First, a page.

Irving’e karşı Lipstadt

Defense Documents

David Irving, Hitler and Holocaust Denial: Electronic Edition, by Richard J. Evans

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(C) Manipulation of evidence: The involvement of the SA in the pogrom

1.Part of Irving's strategy in his account of the pogrom is to suggest that practically all leading Nazis were opposed to what was 'Goebbels's folly'.22 Thus, Irving argues that, Hitler, Himmler, Heydrich and many others completely opposed the pogrom. As will be demonstrated later, these claims rely to a large extent on the blatant manipulation of the documentary evidence. Another person whom Irving presents as having been opposed to the pogrom is the SA leader Victor Lutze. In Goebbels: Mastermind of the 'Third Reich', Irving writes that after Goebbels's speech on 9 November 1938, one witness, Max Jüttner, saw Lutze 'warn his old friend Goebbels that his S.A. men would keep well out of any pogrom'. Further on in the text, Irving refers to Lutze's 'misgivings' regarding the burning of synagogues by SA men. Also, he supports his claim that the SA leadership opposed the pogrom by stating that 'only three of the twenty-eight S.A. Gruppen received actual orders to stage demonstrations'.23 These claims by Irving do not hold up when examined in the light of the historical evidence.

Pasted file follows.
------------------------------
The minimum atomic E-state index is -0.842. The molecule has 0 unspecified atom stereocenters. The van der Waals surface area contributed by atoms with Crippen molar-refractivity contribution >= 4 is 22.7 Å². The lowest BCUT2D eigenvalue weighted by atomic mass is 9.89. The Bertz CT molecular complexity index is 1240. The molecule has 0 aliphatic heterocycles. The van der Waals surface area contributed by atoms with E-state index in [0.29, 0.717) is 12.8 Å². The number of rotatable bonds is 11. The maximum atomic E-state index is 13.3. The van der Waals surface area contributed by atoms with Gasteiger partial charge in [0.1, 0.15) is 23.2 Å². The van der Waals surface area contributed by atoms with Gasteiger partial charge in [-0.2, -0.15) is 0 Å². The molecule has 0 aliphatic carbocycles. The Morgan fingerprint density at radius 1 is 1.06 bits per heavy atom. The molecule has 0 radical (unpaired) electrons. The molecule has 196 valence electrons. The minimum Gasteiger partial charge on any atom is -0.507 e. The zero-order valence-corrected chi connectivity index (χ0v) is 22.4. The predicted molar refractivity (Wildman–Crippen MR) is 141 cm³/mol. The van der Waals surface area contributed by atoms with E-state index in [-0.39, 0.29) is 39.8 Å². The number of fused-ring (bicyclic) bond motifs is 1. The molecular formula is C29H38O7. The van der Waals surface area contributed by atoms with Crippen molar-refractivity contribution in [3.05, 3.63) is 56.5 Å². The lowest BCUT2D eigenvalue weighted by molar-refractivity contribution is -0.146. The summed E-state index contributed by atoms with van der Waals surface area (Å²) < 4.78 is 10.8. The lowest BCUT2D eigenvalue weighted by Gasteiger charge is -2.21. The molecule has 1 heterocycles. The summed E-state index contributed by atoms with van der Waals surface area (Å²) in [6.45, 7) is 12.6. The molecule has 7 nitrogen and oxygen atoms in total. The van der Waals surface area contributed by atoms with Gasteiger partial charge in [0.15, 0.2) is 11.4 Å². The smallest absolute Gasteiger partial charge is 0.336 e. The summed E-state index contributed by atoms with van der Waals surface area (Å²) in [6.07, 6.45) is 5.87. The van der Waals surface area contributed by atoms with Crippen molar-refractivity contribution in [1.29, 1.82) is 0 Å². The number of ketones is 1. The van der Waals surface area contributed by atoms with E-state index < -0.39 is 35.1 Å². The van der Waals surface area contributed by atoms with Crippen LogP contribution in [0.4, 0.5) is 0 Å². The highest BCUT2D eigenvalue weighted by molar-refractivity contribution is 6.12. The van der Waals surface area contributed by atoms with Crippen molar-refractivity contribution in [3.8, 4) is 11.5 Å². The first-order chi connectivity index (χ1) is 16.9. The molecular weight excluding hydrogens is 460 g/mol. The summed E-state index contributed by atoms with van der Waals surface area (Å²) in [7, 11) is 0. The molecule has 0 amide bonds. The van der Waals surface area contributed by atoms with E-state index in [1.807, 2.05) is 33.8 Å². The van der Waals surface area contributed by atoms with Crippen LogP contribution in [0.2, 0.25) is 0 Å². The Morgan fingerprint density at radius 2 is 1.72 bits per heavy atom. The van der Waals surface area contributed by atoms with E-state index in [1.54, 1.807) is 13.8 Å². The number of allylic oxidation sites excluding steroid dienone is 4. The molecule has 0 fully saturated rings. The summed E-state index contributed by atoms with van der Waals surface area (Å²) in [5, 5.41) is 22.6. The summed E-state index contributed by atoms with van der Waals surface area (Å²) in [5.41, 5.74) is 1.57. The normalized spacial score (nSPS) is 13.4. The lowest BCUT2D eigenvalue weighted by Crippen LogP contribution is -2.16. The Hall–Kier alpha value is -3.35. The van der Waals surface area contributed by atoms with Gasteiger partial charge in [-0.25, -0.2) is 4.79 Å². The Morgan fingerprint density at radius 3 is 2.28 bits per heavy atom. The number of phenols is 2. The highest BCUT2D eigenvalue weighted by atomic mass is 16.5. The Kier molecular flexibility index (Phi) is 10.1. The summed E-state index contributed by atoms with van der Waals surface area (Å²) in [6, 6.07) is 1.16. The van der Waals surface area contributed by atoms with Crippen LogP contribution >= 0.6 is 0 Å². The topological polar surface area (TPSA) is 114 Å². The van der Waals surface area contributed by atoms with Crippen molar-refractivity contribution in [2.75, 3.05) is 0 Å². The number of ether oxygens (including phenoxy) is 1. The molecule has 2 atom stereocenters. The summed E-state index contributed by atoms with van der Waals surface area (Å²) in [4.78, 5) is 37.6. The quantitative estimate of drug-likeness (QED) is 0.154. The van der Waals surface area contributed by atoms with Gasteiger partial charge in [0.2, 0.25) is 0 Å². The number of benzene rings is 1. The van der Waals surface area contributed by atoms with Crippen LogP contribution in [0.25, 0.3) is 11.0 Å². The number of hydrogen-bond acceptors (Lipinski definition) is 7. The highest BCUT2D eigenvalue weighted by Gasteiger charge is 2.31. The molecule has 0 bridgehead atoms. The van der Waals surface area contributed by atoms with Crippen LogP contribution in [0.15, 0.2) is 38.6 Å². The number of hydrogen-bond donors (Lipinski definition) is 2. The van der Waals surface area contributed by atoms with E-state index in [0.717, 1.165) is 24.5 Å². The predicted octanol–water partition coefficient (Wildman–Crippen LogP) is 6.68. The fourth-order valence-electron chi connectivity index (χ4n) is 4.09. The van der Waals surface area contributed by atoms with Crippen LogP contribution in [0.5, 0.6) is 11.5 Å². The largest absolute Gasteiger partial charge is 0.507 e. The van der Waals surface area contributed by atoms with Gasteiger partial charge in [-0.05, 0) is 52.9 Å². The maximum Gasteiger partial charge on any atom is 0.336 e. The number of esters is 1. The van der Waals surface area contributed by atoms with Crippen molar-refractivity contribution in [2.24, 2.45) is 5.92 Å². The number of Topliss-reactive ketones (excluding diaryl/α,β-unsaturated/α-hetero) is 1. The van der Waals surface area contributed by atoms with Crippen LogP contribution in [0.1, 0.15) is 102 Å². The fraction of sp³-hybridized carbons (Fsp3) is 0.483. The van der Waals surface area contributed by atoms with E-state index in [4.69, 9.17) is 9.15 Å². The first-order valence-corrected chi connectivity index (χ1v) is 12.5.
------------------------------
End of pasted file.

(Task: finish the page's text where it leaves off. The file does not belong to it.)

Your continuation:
2. To begin with, Jüttner is anything but a reliable source, having been a very senior SA official in Nazi Germany. From 1934 onwards, Jüttner acted as head of the Führungsamt der Obersten SA-Führung. and in 1939 he was appointed as Lutze's deputy (Stellvertreter des Stabschefs der SA).24 For this reason, Jüttner had a vested interest after the war in   claiming that the SA had not been involved in any criminal activities. During his testimony at the Nuremberg trial, and in subsequent written statements, he repeatedly lied about the SA's involvement in the violence and destruction in November 1938.25 For this reason alone, his claim that Lutze banned the SA from taking part in the pogrom must be regarded with great suspicion. Jüttner's claim is further undermined by contemporary documents which demonstrate the massive involvement of the SA and its leaders in the pogrom.